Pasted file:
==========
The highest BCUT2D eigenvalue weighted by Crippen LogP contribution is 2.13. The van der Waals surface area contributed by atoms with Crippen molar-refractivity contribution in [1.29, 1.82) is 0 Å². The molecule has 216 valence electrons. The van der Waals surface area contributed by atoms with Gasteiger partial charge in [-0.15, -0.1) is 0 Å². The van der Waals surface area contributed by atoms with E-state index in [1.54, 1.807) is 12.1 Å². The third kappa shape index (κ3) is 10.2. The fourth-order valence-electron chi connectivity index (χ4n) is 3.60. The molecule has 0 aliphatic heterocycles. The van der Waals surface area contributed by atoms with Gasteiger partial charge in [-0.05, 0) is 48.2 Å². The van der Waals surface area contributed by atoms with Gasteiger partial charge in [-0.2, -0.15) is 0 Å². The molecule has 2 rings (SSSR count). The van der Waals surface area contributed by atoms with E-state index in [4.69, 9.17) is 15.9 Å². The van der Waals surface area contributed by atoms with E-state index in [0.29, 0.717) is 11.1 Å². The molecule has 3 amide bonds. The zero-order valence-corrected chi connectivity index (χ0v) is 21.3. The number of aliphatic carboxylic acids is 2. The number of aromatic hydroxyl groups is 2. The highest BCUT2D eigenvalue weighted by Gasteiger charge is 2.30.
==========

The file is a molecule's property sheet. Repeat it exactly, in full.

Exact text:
The highest BCUT2D eigenvalue weighted by Crippen LogP contribution is 2.13. The van der Waals surface area contributed by atoms with Crippen molar-refractivity contribution in [1.29, 1.82) is 0 Å². The molecule has 216 valence electrons. The van der Waals surface area contributed by atoms with Gasteiger partial charge in [-0.15, -0.1) is 0 Å². The van der Waals surface area contributed by atoms with E-state index in [1.54, 1.807) is 12.1 Å². The third kappa shape index (κ3) is 10.2. The fourth-order valence-electron chi connectivity index (χ4n) is 3.60. The molecule has 0 aliphatic heterocycles. The van der Waals surface area contributed by atoms with Gasteiger partial charge in [-0.05, 0) is 48.2 Å². The van der Waals surface area contributed by atoms with Gasteiger partial charge in [-0.2, -0.15) is 0 Å². The molecule has 2 rings (SSSR count). The van der Waals surface area contributed by atoms with E-state index in [4.69, 9.17) is 15.9 Å². The van der Waals surface area contributed by atoms with E-state index in [0.29, 0.717) is 11.1 Å². The molecule has 3 amide bonds. The zero-order valence-corrected chi connectivity index (χ0v) is 21.3. The number of aliphatic carboxylic acids is 2. The number of aromatic hydroxyl groups is 2. The highest BCUT2D eigenvalue weighted by Gasteiger charge is 2.30.